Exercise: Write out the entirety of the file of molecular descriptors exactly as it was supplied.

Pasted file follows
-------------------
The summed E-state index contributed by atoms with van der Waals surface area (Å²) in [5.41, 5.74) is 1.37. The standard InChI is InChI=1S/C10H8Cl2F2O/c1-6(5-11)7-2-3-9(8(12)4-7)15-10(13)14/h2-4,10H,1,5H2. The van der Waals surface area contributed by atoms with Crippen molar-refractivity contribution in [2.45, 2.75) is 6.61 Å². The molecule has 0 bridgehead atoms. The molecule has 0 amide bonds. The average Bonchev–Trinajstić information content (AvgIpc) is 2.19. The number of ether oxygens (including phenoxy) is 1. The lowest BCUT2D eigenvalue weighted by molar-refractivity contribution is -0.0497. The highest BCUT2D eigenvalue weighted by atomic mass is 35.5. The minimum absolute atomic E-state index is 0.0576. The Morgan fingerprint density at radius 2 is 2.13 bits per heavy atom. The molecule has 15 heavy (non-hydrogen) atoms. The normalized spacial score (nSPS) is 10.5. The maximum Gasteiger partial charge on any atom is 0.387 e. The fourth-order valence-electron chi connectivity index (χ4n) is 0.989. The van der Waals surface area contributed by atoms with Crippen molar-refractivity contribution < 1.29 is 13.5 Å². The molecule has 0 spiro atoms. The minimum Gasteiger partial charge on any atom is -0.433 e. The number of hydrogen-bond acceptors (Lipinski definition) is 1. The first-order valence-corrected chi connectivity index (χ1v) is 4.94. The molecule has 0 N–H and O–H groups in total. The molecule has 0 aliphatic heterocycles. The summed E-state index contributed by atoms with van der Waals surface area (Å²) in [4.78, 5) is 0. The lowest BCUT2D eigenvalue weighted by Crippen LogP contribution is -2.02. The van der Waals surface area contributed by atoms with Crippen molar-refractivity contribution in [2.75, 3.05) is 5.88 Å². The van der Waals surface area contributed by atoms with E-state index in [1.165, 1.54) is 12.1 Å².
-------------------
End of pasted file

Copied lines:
The summed E-state index contributed by atoms with van der Waals surface area (Å²) in [5.41, 5.74) is 1.37. The standard InChI is InChI=1S/C10H8Cl2F2O/c1-6(5-11)7-2-3-9(8(12)4-7)15-10(13)14/h2-4,10H,1,5H2. The van der Waals surface area contributed by atoms with Crippen molar-refractivity contribution in [2.45, 2.75) is 6.61 Å². The molecule has 0 bridgehead atoms. The molecule has 0 amide bonds. The average Bonchev–Trinajstić information content (AvgIpc) is 2.19. The number of ether oxygens (including phenoxy) is 1. The lowest BCUT2D eigenvalue weighted by molar-refractivity contribution is -0.0497. The highest BCUT2D eigenvalue weighted by atomic mass is 35.5. The minimum absolute atomic E-state index is 0.0576. The Morgan fingerprint density at radius 2 is 2.13 bits per heavy atom. The molecule has 15 heavy (non-hydrogen) atoms. The normalized spacial score (nSPS) is 10.5. The maximum Gasteiger partial charge on any atom is 0.387 e. The fourth-order valence-electron chi connectivity index (χ4n) is 0.989. The van der Waals surface area contributed by atoms with Crippen molar-refractivity contribution < 1.29 is 13.5 Å². The molecule has 0 spiro atoms. The minimum Gasteiger partial charge on any atom is -0.433 e. The number of hydrogen-bond acceptors (Lipinski definition) is 1. The first-order valence-corrected chi connectivity index (χ1v) is 4.94. The molecule has 0 N–H and O–H groups in total. The molecule has 0 aliphatic heterocycles. The summed E-state index contributed by atoms with van der Waals surface area (Å²) in [4.78, 5) is 0. The lowest BCUT2D eigenvalue weighted by Crippen LogP contribution is -2.02. The van der Waals surface area contributed by atoms with Crippen molar-refractivity contribution in [2.75, 3.05) is 5.88 Å². The van der Waals surface area contributed by atoms with E-state index in [1.165, 1.54) is 12.1 Å².